I want to use same user and user meta for all site meaning that
everysite will use same usermeta capabilities it will be more useful
for me because I want to use mycred plugin and I don't want any
issues** ( More Useful )
This is the crux of the problem, specifically:
everysite will use same usermeta capabilities
Every site is already using the same user and user meta, the problem is that roles and capabilities are not stored in user meta! They have a separate table
So What if I shared the roles tables too?
That won't work. If the roles table says you have editor status on site #3, we now have a problem because you have multiple multisite installs. Does it mean site #3 on sub1.domain.com? Does it mean site #3 on sub2.domain.com? There's no way of knowing
The Problem Runs Deeper Though
Roles and Capabilities are not install-wide, they're site/blog-wide. I can be an editor on a blog, but an admin on another blog within the same multisite install.
For example, WordPress.com is a giant multisite install. I can create a site and be an administrator of that site, but I don't have admin access to your site.
By default, if I log into a site, I do not have a user role, which is intentional.
The Misleading Super Admin Functionality
Super Administrators aren't roles. Each blog has an options table, but there's another options table that exists across an entire multisite. Inside this is an option with a list of User IDs, this is what determines if you're a super admin or not.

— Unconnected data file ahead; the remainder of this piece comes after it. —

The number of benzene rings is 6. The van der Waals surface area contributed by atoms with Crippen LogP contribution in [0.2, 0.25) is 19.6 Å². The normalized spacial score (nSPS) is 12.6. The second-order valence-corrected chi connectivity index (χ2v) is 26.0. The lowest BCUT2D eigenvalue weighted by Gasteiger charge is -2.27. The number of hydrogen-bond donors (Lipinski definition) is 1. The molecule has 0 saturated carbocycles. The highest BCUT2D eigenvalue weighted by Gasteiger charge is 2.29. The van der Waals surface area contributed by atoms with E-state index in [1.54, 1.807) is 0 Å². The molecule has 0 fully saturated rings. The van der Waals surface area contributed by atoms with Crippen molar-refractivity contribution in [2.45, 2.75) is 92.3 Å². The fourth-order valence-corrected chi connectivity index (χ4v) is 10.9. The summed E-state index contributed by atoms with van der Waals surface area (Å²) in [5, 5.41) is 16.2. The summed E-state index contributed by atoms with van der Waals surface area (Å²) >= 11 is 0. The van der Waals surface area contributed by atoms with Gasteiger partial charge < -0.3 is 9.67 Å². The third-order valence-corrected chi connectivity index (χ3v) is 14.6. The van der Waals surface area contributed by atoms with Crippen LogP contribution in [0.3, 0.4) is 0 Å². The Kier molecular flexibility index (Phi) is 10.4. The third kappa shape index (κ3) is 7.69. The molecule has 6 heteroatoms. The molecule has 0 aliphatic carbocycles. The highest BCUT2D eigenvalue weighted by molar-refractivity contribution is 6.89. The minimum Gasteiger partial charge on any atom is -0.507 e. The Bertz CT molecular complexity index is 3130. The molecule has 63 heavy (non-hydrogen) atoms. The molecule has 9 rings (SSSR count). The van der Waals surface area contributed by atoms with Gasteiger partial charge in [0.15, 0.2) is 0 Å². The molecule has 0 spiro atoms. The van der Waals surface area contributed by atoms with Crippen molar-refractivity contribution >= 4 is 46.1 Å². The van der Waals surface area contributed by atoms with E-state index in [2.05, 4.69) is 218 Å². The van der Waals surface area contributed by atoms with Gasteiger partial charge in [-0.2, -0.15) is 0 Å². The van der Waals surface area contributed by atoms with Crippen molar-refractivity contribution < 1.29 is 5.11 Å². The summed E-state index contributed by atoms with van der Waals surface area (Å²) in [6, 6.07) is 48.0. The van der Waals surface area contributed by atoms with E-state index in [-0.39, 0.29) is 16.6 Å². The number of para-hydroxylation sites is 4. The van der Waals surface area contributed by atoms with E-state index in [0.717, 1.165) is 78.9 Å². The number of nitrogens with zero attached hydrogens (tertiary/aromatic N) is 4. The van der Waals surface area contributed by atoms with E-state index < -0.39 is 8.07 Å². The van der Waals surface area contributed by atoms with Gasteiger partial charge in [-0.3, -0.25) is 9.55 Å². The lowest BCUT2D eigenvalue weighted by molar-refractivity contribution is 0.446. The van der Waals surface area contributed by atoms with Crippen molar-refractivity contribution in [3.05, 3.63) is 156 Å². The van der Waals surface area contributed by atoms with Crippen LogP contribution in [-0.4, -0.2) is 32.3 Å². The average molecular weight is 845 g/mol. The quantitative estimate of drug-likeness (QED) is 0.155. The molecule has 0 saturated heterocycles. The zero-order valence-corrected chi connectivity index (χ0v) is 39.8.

If your User ID appears in this option, you can do pretty much anything, and it will override and assume you have a capability. It's a little more involved than that, but that's a good approximation. You won't find a super admin role in the roles table.
So How Do I Build A System Where I Give a User A Role That is Everywhere?
A universal role, that you set once, that's set everywhere? This functionality doesn't come out of the box, and is counter to how standard WordPress works ( and may have unanticipated side effects ).
At a fundamental level, what you've been building is single sign on, but through a fragile system of shared user tables.
So you will need:
- Somewhere to store the role set for the user
- Code to read that and set it programmatically, ignoring the user table
- Code to provide a User interface for setting the role
- A list of what roles you want, if a plugin adds new roles then those will not be usable unless it's added to all sites across all installs
I would suggest storing the role in user meta, and using the user edit profile screen. You will also need code to check the roles and capabilities to prevent users changing their own roles. Pay very careful attention to this code as it will be a critical security failure point.
Sadly, doing this may be either difficult, or expensive:
WP_User object doesn't provide easy filters, it may be necessary to note down a role and all its capabilities and provide your own WP_User replacement, this could well cause compatibility problems
- You could check on every page load if the users role matches what it's meant to be, and set it if it isn't. This would be more expensive, but more reliable and more compatible
I would note though, that all of this is going to be costly to maintain. Your setup has pushed you into a corner of high technical debt, and this is one of the costs.
How Other People Do It
When you rebuild the system in the future, consider a SSO/Single sign on system. Federated login such as those provided by OAuth or SAML is the longterm answer here. IN that scenario you would provide the authentication level to the site when the user logs in ( the login may be a seamless redirect if the user has already authenticated with the SSO provider ), then set the appropriate role when the user is passed back to the site.
It is true, that you would no longer be sharing user tables across installs, but any information that needs to be synchronised would be set at the central SSO provider and pushed to the relevant sites.